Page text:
Assistant professor of music Yoshika Masuda – master cellist, director of string studies at Cal Lutheran and the fourth director of the University Symphony – feels the emotional weight of every performance.
Do you have physical, emotional reactions when listening to music?
Yeah, definitely, I can get quite emotional.
What’s a piece of music that does that for you?
One of my favorite symphonies is Tchaikovsky’s Sixth. He wrote it almost like a requiem to himself. I think a week after it premiered, he died.
Tchaikovsky’s life is actually very sad. Numerous documents and letters express that he was dealing internally with his sexuality. In the 19th century and in Russia of all places, being gay was not something that was discussed or accepted, and he was never happy.
In the Sixth Symphony, that is so evident and the opening is so gloomy. The somber quality is evident right from the beginning. He finds these textures that are just – it just makes you think of hopelessness in this world.
Even the happy parts in that symphony feel like he’s trying to be happy. He’s writing happy music, it’s in a major key, and yet, you can sense this underlying sadness. I can’t explain how he does it.
The third movement ends in a huge finale, as if it’s the end of the piece. Often people start clapping. Then there’s a fourth movement with a completely different texture. He goes back into his shell.
So yes, listening to that kind of music stirs me in ways nothing else could.
Does playing have a similar effect on you?
It can. Probably the most profound experience I’ve ever had, to this day, was playing for someone when I was about 14. My family lived in Australia by then, but we visited Japan quite frequently.
We had a family friend with a daughter about 10 years older than me who was hospitalized with a bad case of multiple sclerosis. We decided to go pay her a visit and I brought my cello. She was kept in bed at this point. She’s conscious, but she can’t blink, can’t move, and can’t speak.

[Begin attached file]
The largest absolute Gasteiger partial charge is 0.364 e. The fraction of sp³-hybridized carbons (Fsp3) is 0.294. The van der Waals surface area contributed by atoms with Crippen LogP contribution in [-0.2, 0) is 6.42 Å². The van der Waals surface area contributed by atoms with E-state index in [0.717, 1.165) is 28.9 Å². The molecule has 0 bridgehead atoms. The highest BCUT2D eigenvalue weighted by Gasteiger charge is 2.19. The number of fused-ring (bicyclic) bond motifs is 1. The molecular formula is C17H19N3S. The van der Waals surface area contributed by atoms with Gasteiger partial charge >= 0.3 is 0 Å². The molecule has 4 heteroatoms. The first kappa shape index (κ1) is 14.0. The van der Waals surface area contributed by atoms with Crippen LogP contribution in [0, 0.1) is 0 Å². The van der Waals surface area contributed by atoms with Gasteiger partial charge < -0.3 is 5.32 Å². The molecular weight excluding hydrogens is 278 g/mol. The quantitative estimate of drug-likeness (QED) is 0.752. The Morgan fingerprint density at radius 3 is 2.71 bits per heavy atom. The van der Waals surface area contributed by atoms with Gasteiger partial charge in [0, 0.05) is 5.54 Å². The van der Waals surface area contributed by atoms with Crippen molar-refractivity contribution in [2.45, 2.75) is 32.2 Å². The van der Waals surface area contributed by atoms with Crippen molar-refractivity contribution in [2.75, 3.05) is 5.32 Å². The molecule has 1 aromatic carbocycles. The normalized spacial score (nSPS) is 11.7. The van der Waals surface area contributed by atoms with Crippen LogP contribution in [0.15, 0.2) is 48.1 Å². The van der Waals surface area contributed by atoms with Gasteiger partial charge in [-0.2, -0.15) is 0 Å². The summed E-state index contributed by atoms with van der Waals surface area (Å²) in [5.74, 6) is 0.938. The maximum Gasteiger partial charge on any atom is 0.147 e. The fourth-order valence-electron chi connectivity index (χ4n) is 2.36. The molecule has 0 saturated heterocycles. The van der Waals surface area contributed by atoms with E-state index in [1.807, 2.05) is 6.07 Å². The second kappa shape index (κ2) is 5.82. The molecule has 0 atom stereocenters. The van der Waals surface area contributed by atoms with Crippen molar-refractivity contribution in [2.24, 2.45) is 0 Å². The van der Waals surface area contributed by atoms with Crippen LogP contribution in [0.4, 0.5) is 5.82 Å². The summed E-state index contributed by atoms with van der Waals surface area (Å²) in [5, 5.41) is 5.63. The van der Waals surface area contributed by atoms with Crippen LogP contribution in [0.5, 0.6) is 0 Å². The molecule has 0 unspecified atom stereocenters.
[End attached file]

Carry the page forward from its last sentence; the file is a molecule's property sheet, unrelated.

The piece that I played for her, Kol Nidre, is usually sung at Yom Kippur, which is considered to be one of the holiest days of the year in the Jewish tradition, where one seeks forgiveness from God. A 19th-century German composer made this into a piece for cello and piano. It starts off solemn, but in the middle section it becomes this happier, hopeful music, as if God’s granted forgiveness to you.
Anyway, I played this piece for her, which is about 10 minutes long. I finished and everyone else is like, “Oh, thank you so much. Isn’t that nice?” We talked for about three minutes and, out of the corner of my eye, I saw something on her face. Her mother also looked at her. And then we saw a single tear drop from her left eye. That was all. She had no other way to express herself.
For me that made such a strong impact. When I realized that music could produce that powerful of an effect on people, I thought, “If I have some talent in this, I really want to pursue it, and I really want to do this for the rest of my life.”
And here you are, with a very long list of awards to your name.
I’ve played for bigger occasions with more people and for important events, right, but nothing’s meant more to me than this particular performance I gave for this one woman.
What are you playing at your faculty recital?*
I often like to give a varied program, something that spans 200 or 300 years, just to show the scope of the repertoire we have. But this fall I’ve decided to focus in on the Romantic period. I’ll be playing with a very accomplished pianist, Wojciech Kocyan, who is a former colleague, and we’re actually going to be tackling two gigantic works for cello and piano, one by the Polish composer Chopin and the other by the Russian composer Rachmaninoff. Both are the pinnacle of Romantic playing, but also very different in their own distinct ways, and I want to put them side by side for people to hear those differences.
This is for me my favorite period of music, the Romantic period, because that’s when people were most expressive through their music. Composers had things going on in their lives and they really expressed that. Not just in music, but in art and literature as well. For some reason right now, at this moment, I feel very in touch with that.
*Masuda’s faculty recital took place Nov. 3 in Samuelson Chapel. He has performed as a soloist and chamber musician throughout Japan, China, Australia, Mexico, Western Europe and the United States. He has won national competitions in Japan, Australia and the U.S.
Editor’s note of Nov. 13, 2017: The article has been updated to reflect the print version published after the faculty recital.